A traumatic and turbulent background lead Carly Rice to Rockford.
"My story is that of child abuse, molestation, neglect, rape, prostitution, drug addiction, jails, institutions. All of those things." said Rice.
But if it wasn’t for that past, Carly says it wouldn’t have lead her to her future.
"Because I’m a survivor of so many traumas, I am able to relate to people, and have sympathy and empathy beyond that," she said.
Carly runs what she calls "micro interventions" out on the streets, and inside her home.
"We have pretty much an open door policy around here. We dine with prostitutes and thieves, and people who are obviously high on drugs sometimes." said Rice.
It’s a way for her to give back to the homeless community the best way she knows how.
"It’s direct involvement with people. Whether they’re under a bridge, or panhandling in front of an establishment. I just say ‘Hey, how you doing? Is there anything you need? And it’s as simple as that."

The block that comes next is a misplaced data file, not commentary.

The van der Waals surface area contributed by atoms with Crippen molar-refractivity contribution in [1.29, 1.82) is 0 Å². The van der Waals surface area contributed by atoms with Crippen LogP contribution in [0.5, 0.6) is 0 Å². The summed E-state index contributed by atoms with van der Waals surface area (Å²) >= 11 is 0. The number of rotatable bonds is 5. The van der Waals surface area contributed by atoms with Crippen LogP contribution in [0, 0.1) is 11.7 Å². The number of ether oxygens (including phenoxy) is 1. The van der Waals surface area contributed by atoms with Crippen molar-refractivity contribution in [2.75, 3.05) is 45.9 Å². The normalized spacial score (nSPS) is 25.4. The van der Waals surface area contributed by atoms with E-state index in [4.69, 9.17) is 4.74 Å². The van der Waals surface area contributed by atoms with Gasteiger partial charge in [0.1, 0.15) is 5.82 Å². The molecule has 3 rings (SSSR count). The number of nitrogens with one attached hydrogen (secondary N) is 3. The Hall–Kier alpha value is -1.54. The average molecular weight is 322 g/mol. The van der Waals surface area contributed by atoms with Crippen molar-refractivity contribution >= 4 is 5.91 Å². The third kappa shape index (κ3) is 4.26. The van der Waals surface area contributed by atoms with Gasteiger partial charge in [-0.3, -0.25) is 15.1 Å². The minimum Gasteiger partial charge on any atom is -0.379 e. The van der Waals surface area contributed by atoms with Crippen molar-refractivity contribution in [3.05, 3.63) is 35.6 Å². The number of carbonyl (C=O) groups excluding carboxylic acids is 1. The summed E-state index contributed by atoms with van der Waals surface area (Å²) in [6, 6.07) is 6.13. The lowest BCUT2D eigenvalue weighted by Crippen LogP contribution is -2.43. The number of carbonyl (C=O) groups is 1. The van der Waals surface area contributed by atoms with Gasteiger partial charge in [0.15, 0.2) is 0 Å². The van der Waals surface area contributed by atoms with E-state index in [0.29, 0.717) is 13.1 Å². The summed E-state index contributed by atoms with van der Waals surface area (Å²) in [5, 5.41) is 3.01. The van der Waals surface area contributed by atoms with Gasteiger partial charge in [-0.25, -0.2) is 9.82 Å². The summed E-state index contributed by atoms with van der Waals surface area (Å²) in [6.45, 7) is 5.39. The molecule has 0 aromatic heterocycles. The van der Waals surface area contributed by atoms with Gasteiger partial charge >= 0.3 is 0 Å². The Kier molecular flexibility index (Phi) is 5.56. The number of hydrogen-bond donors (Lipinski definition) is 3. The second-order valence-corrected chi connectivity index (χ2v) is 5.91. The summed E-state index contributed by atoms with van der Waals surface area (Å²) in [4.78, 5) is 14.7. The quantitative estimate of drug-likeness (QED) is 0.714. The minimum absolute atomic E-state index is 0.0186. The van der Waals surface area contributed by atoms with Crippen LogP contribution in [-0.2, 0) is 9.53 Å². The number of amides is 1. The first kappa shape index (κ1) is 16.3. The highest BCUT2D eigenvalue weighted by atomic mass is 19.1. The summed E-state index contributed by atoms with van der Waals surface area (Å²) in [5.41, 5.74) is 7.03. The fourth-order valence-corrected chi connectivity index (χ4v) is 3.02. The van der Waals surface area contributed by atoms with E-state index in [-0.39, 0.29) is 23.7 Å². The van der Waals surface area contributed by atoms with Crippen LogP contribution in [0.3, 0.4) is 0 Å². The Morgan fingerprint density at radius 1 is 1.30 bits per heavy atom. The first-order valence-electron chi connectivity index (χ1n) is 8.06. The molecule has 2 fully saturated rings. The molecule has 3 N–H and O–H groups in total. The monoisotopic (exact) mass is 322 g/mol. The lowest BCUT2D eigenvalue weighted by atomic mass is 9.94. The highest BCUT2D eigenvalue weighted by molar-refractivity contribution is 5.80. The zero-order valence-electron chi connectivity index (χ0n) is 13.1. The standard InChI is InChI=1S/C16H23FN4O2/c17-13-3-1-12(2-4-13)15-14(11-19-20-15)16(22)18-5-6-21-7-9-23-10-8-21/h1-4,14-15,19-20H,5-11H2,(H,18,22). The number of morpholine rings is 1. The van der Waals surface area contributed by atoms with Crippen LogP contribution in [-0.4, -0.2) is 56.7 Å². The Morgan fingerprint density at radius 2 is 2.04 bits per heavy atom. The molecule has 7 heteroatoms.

Because she’s lived it.
"I can go out there and I can say I understand. I’ve been there. I’ve slept under the overpass, I’ve smelt like pee. "
It’s a message she now passes on to her children.
"I like being nice to people and feeding them because they don’t have anything else to do," said Liliana Sanchez.
But it’s not just her children who are feeling the impact. Heather Gear was so inspired by what Carly is doing in Rockford, she started to do the same thing in Freeport too.
"I started helping Carly taking donations and things, and I had a lot people say ‘Well what about Freeport? We have a lot of that in Freeport also," Gear said.
Carly Rice, inspiring 815, one meal, shower or hug at a time.
"We don’t want them to survive, we want them to thrive."